I always feel like November kicks off seriously good food time of year, what with Thanksgiving just around the corner and then the full on holiday season. Growing up, food was always an important element of our home life – making good food, eating good food, talking about eating good food… Despite the many changes throughout the years, one thing has remained steadfast in my parents’ home, and that is Pasta Sunday. Some of my favorite memories as a child, and as an adult honestly, are of making pasta with my parents. Cooking with my kids has been one of my favorite things about parenting so far. And yes, it is 100% messier and slower with four tiny hands involved, but they really enjoy it, which I really love. I’m also hoping that someday it comes full circle and they cook for me
Recently, we had a chance to do a true Pasta Sunday with my parents and the girls for the first time. We started simple and made pappardelle but it was an awesome family activity that everyone loved and certainly made for some great memories (and pictures!). Although Dad had to deal with some C list pasta shapes, it definitely went better than expected and since then we’ve even been bold enough to make tortellini (which as it turns out, Scout is awesome at!)!
So here’s the overview of dad’s recipe and instructions as (mostly) followed by us.
2 cups all purpose flour – although for a lighter dough/better texture, which dad prefers, you can substitute 1 cup of semolina flour for regular flour
½ teaspoon salt
1 tablespoon olive oil
About 1 cup water
Dad likes to mix the dough directly in the food processor, but we don’t have one, so we just used the Kitchen Aid with the dough hook, which works great too. Once a ball of dough is formed, stop the mixer (or food processor) and cover the dough with a cloth, letting it rest for 20 minutes. At this point if the dough feels wet, add a little flour, but if it’s too dry, add a splash of water.
After the dough has woken up from its power nap, you start rolling it out. Apparently the old Italian mammas did/do this with a rolling pin, which is bananas. I tried it once and the result was an unfortunate belly bomb. Which is why we now use the kitchen aid attachment or those pasta machine roller/cutters that you attach to the counter. Before the dough ball is ready to make its debut in the roller though, it has to lose…like a couple of inches. So we cut the dough ball in half and thin it out a little by hand.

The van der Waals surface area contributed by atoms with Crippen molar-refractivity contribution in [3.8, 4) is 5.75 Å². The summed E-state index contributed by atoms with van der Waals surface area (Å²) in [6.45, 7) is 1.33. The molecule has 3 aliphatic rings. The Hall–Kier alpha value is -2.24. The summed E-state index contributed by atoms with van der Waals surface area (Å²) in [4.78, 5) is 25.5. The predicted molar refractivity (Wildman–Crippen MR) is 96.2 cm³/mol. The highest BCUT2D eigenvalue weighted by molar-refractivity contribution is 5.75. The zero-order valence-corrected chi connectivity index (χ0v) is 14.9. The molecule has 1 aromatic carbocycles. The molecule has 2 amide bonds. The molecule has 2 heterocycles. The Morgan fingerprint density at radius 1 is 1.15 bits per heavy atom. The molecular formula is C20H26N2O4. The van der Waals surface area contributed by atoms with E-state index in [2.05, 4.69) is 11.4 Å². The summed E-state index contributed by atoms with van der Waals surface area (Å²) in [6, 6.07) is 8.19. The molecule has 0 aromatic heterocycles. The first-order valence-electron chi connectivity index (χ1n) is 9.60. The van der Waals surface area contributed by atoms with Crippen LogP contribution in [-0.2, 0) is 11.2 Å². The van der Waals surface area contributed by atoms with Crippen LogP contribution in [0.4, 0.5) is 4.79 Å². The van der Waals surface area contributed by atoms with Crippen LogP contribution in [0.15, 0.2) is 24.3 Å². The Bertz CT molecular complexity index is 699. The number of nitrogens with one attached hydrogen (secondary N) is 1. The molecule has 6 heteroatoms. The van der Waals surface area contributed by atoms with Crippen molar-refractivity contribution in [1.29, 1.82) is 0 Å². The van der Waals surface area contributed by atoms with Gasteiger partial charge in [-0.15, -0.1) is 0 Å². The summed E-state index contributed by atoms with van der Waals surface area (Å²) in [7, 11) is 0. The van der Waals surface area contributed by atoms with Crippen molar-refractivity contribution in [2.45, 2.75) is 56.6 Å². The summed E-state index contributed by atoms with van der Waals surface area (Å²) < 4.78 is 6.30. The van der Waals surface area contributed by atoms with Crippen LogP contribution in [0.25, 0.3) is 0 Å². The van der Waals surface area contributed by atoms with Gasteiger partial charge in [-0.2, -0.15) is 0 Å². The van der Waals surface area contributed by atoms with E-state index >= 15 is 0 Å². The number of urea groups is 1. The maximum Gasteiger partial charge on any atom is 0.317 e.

Once the dough is thin enough that you can send it through the roller, you start at the roller’s thickest setting (1), and keep sending the dough through until you get to the 4 or 5 setting.
Once the dough is pasta noodle thin, you can do whatever you want with it really – cut it up as pappardelle, send it through the cutting attachment to make fettucine, or fill it and cut it into shapes like tortellini or ravioli.
To store it until you are ready to cook it, place a thin kitchen towel (like a flour sack towel) on a flat cooking sheet and sprinkle it with flour before you lay the pasta on. We usually don’t let it sit for more than about ½ an hour before we make it (that way it doesn’t get too hard, etc).
When cooking the pasta, it’s best to cook it in shifts because it’s so thin and delicate that it only takes about 3 minutes or so to cook. So if you cook it all at once, the pasta on the bottom gets overdone and is gushy. The awesome thing about pasta is that you can top it with almost anything – our go to is red sauce with meatballs, and our munchkins were definitely all about that life…they gobbled up this meal in about 10 minutes, which is definitely a toddler world record!